It certainly took me back to what my job seemed to be all about in those days,
Sid was a whisky man and he liked it straight. He regarded water with suspicion, as if it were a particularly inadequate mixer.
During one spectacular coughing fit caused by his choice of solids to accompany the whisky - 40 cigarettes daily - he was offered a glass from the tap. 'No thanks, son,' he said between wheezes. 'I tried water once, tasted of nothing.'
And that is what some people think about the Church of England, too. That it tastes of nothing. They would prefer something stronger, with a bit of oomph, a little more fire and brimstone, a greater commitment to the cause. Yet no religion could have given Sid a better send-off than he had that day.
The vicar held a service for a man who never set foot inside a church unless he had to, yet did so with dignity and humour. He introduced faith for those that sought comfort from it, and displayed humanity and respect for those who were there just for Sid. And, in doing so, he converted a room of people, not to the beliefs of the Church of England, but to the idea of it.
The very modern, very civilised, concept of a faith that can be all things to all men with a common decency that may come from the teachings of God, or the teachings of Man on subjects as wide-ranging as conservation and contraception. A faith that embraces the Bible and Dean Martin, Charles Wesley and Sid.
Can any good thing come out of the Daily Mail? Apparently, yes. The fact that Martin’s experience goes on all over England any day of the week, goes a long way to explain where the real energy lies in the Church of England, and the very serious way the vast majority of my colleagues try, not always successfully, to take their responsibility, as an established Church, to be there for anyone.
Jesus preached a kingdom where the first were sometimes last and the last first. He said the real kingdom was hidden deep within, like a seed or yeast. Our job isn’t to manipulate, bully or coerce people, just pray for them, whoever they are, be there for them, and, based on trying to grow a Eucharistic community in every community, bear witness as best we can (being all of us sinners) to the way home to God. It may not sound like much, but it’s we’re there for...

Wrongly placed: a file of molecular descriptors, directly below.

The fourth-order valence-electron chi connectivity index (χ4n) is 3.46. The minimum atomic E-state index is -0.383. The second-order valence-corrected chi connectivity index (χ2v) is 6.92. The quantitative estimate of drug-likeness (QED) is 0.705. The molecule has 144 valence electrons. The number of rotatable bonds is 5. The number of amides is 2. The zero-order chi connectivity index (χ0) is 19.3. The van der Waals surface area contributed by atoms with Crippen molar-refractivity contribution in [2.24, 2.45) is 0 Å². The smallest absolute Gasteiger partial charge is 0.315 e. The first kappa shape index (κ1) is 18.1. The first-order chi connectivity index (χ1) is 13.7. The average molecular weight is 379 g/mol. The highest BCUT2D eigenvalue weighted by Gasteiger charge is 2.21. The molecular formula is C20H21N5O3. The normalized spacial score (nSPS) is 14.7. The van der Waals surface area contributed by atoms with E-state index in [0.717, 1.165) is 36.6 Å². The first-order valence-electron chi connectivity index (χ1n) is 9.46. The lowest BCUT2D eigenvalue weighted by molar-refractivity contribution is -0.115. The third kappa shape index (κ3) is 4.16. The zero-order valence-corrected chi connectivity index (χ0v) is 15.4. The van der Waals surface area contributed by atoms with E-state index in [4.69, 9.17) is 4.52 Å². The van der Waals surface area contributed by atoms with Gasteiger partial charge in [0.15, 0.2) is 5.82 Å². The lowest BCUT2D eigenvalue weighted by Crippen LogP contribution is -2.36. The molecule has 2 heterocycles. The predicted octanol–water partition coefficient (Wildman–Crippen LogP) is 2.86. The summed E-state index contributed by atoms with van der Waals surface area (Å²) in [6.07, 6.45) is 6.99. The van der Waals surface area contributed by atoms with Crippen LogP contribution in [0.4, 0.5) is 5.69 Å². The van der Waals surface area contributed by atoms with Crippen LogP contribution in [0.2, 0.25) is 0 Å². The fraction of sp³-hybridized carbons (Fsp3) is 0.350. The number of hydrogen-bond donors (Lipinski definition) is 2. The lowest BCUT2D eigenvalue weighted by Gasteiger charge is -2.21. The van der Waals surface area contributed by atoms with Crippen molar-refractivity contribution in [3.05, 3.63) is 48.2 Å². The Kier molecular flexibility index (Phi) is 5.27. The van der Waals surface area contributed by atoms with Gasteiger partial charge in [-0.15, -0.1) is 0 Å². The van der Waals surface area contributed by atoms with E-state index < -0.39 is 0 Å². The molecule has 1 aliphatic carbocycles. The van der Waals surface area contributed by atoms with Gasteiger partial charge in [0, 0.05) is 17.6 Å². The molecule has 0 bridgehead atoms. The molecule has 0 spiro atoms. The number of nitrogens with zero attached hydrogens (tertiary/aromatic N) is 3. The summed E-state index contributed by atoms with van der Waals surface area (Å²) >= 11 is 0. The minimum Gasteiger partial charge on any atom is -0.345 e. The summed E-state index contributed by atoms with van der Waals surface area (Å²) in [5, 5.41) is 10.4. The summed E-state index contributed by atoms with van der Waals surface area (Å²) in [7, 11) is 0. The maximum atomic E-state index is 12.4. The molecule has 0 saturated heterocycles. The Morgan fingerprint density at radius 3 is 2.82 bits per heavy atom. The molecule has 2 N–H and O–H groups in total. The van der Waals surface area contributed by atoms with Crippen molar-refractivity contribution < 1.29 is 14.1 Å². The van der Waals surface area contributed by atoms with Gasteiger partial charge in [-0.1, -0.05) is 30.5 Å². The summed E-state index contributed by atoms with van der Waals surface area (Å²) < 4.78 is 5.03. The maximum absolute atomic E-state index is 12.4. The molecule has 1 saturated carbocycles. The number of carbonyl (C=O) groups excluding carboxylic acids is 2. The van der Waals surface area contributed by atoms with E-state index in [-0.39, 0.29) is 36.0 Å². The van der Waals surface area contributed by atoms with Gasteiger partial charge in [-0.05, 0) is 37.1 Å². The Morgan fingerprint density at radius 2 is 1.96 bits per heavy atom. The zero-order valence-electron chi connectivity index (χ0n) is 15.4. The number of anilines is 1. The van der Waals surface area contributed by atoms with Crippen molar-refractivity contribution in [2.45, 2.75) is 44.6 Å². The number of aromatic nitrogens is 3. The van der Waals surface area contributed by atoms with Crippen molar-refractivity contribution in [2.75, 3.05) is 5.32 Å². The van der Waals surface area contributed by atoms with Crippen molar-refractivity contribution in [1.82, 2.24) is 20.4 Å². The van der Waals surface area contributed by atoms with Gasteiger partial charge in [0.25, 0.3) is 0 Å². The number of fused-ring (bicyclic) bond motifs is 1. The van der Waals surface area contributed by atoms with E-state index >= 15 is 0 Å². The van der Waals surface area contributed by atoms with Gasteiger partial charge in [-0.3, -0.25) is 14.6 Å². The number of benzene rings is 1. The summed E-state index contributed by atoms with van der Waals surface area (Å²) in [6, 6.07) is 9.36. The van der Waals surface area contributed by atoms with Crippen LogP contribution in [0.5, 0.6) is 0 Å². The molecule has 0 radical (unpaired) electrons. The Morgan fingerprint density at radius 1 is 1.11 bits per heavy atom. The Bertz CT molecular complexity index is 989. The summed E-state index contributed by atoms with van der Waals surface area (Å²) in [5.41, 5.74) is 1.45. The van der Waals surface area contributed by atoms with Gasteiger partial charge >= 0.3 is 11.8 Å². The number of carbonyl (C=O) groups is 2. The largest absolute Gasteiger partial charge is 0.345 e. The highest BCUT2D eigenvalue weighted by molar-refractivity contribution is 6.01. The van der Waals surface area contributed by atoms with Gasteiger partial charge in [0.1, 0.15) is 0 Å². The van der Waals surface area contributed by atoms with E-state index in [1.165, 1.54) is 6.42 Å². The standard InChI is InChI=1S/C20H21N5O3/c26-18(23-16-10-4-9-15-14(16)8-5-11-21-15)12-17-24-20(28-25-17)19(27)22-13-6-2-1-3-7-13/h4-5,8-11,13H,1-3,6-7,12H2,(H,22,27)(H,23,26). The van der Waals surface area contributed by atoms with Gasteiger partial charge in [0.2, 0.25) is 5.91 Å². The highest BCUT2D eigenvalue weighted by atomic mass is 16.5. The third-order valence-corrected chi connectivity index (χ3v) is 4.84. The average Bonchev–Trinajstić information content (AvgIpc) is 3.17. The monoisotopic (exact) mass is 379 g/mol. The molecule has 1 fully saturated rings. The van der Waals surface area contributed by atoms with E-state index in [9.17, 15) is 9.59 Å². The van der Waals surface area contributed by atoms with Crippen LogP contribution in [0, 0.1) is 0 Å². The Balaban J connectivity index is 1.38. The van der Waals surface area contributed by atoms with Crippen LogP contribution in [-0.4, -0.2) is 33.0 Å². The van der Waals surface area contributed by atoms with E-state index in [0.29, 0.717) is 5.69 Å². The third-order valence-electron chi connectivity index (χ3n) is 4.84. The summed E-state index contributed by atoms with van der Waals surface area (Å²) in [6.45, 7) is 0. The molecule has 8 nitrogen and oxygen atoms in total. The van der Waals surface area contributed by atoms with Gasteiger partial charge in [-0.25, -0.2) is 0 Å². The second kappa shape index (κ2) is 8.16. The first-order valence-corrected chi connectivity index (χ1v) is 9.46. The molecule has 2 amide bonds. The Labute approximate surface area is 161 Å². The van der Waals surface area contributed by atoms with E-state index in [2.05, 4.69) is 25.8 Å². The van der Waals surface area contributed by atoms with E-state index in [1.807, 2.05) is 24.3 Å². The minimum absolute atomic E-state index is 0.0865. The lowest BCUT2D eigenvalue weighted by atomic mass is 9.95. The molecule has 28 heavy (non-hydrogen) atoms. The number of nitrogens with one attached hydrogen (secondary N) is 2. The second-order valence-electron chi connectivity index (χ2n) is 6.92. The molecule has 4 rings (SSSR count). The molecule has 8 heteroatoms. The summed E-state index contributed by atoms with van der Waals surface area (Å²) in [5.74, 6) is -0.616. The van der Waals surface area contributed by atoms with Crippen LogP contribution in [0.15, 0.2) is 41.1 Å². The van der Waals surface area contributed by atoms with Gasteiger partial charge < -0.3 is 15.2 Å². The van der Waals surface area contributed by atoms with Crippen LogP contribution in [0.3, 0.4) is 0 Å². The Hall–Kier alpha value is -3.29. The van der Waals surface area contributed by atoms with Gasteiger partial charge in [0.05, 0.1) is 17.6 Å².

[the] Church is not redundant, but more relevant than ever, precisely because it resists dogma, hectoring or the fanatical, because it does not move people to acts of violence or cruelty.
The Pope proposes to welcome Anglicans to the Roman Catholic Church, but the ones most eager to take him up on the offer will be those out of step with society, who vehemently oppose the ordination of women as priests, for example.
They see the Church of England as feeble and compromised, they hear Dean Martin where a church organ should be and think it has lost its place in society. They are wrong.
There is great modernity in the inclusiveness of the Anglican Church because it places human kindness to the fore. And that simple grace should never be mistaken for weakness...
I have to say, however, I contest any impression the papers have been giving that Fr Ed Tomlinson is some kind of twisted misanthropic oldie. Fr Ed and I come from different ends of the candle, and disagree fundamentally about women’s ordained ministry, but when I visited his parish earlier this year it was obvious that his work, about which he cares passionately and sincerely, is very outward focussed in a community which hasn’t had many advantages in the past. Catholic in every sense of the term, it encompassed prayer, hospitality, a commuity play, and the renewal of a school and playgroup, among other big pieces of outward focussed hard work.
I don’t know what his local paper’s on, or maybe they were just sexing up a story to sell it, but grateful as I am for the discussion the story stimulated, and much as I agree with Martin’s conclusion that the simple inclusive grace of the C of E (where it can manage it) is its greatest strength, not a weakness, I’m uncomfortable about any injustice about the priest whose blog it was orignally based on.